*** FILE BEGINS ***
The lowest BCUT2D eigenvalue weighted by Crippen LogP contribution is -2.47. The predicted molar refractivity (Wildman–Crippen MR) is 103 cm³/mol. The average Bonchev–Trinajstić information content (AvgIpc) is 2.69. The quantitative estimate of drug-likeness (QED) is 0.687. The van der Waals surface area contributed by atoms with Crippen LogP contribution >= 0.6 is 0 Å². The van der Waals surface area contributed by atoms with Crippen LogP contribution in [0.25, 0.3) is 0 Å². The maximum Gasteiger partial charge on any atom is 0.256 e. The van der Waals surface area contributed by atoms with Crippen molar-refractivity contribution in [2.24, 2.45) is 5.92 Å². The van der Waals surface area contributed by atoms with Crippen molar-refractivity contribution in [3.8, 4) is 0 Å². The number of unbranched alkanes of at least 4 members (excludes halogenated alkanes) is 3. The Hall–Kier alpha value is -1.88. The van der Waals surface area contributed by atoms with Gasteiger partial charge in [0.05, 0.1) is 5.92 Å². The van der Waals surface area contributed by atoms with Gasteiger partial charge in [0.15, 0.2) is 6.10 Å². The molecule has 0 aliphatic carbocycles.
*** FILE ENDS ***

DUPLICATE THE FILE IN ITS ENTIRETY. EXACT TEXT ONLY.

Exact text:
The lowest BCUT2D eigenvalue weighted by Crippen LogP contribution is -2.47. The predicted molar refractivity (Wildman–Crippen MR) is 103 cm³/mol. The average Bonchev–Trinajstić information content (AvgIpc) is 2.69. The quantitative estimate of drug-likeness (QED) is 0.687. The van der Waals surface area contributed by atoms with Crippen LogP contribution >= 0.6 is 0 Å². The van der Waals surface area contributed by atoms with Crippen LogP contribution in [0.25, 0.3) is 0 Å². The maximum Gasteiger partial charge on any atom is 0.256 e. The van der Waals surface area contributed by atoms with Crippen molar-refractivity contribution in [2.24, 2.45) is 5.92 Å². The van der Waals surface area contributed by atoms with Crippen molar-refractivity contribution in [3.8, 4) is 0 Å². The number of unbranched alkanes of at least 4 members (excludes halogenated alkanes) is 3. The Hall–Kier alpha value is -1.88. The van der Waals surface area contributed by atoms with Gasteiger partial charge in [0.05, 0.1) is 5.92 Å². The van der Waals surface area contributed by atoms with Gasteiger partial charge in [0.15, 0.2) is 6.10 Å². The molecule has 0 aliphatic carbocycles.